Hamidreza Darbeheshti ( Beheshti ) : From Middle Eastern Showcase to Secure Investment in Art A Proposition
Hamidreza Darbeheshti, (Beheshti) Iranian sector delegate at World Art Dubai : The UAE has developed into a thriving hub for visual arts, spanning from Dubai to Abu Dhabi and Sharjah. By far, the Middle East has become one big art gallery that welcomes works of art from all around the world.
Abu Dhabi Art 2023, for instance, showcased how much the UAE capital values the advancement of art and was recently hosted with Sheikh Khaled bin Mohamed bin Zayed Al Nahyan, the Crown Prince of Abu Dhabi, in attendance. 90 galleries from 31 countries, including South America, Hong Kong, and the Far East, participated in the event.
The most prominent galleries in Europe and America have opened branches or relocated entirely to the Emirates as a result of the significant shift in the nation's perception of art over the past 52 years.
Saudi Arabia, Qatar, and Oman, of course, are all moving quickly in the same direction, and occasionally they even work together. The very presence of the most valuable painting in the world at the Louvre Abu Dhabi serves as an illustration of this. Leonardo da Vinci's $450 million Salvator Mundi was purchased at Christie's New York auction in 2017 by Saudi Arabia's Minister of Culture, Prince Badr bin Abdullah Al Saud, and was subsequently shown at the Louvre Abu Dhabi.
The opposite side of this coin is the futuristic capitalist world's emphasis on art. Because it consistently ranks highly in its market, art is regarded as the ultimate capital good. It's a special commodity, and while its supply might run out someday, there will always be a demand for it.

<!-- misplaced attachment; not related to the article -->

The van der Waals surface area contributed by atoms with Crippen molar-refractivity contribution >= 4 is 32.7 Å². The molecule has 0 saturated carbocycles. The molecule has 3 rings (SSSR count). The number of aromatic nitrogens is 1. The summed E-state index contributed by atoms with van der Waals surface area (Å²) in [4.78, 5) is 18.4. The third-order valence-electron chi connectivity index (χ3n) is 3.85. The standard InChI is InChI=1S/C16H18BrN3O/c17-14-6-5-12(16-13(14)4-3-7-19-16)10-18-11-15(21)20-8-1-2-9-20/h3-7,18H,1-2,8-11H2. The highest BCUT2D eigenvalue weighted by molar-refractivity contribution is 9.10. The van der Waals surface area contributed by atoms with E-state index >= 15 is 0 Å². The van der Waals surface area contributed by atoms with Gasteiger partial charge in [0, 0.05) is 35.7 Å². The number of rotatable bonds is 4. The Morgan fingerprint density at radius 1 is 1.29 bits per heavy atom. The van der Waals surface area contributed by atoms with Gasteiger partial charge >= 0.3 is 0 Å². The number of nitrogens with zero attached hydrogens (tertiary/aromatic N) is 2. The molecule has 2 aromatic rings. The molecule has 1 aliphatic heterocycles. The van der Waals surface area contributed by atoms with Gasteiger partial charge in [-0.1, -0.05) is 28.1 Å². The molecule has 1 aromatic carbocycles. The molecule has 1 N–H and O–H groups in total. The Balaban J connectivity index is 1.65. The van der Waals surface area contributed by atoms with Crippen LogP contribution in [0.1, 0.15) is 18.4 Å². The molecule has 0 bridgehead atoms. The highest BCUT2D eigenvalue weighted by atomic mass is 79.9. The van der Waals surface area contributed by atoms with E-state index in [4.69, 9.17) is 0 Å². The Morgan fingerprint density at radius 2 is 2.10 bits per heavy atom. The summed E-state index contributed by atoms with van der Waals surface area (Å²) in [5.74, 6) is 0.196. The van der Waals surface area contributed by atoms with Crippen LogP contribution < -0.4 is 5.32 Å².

The reality of the corporate world is that everything from multinational holdings of banks, oil, and petrochemicals to car manufacturers and lucrative industries like fashion, jewellery, and gold are focused on artistic creations.
The globe was taken aback last month when Coca-Cola released a new advertisement targeted at the elite art world, featuring the drink held in the hands a number of magnificent paintings in a gallery-museum. Coca-Cola continues to spend millions on advertising in order to differentiate itself in the world of art, particularly the visual arts.
The Middle East construction sector, like New York, has taken the area seriously, as seen by Emaar's presence in Sheikh Mohammed bin Rashid Boulevard and its support for the opening of art galleries.
Of course, there is a therapeutic aspect to art in addition to the financial aspect. Modern humans have spiritual demands, and mental and spiritual well-being are more important than ever for society.
In this case, the hundreds of galleries in the United Arab Emirates and the hundreds of everyday art events provide a chance to take a breather from this stressful and hectic world.
Paying attention to art from the capitalist world is an example of social responsibility that governments are attempting to promote through large tax cuts and other incentives.
Based on the aforementioned elements, it appears that companies that operate in the daily lives of people—restaurants, home product manufacturers, consumer goods, etc.—need to embrace this new trend. But in order for the procedure to be profitable, these businesses will inevitably require interaction with specialized art institutions.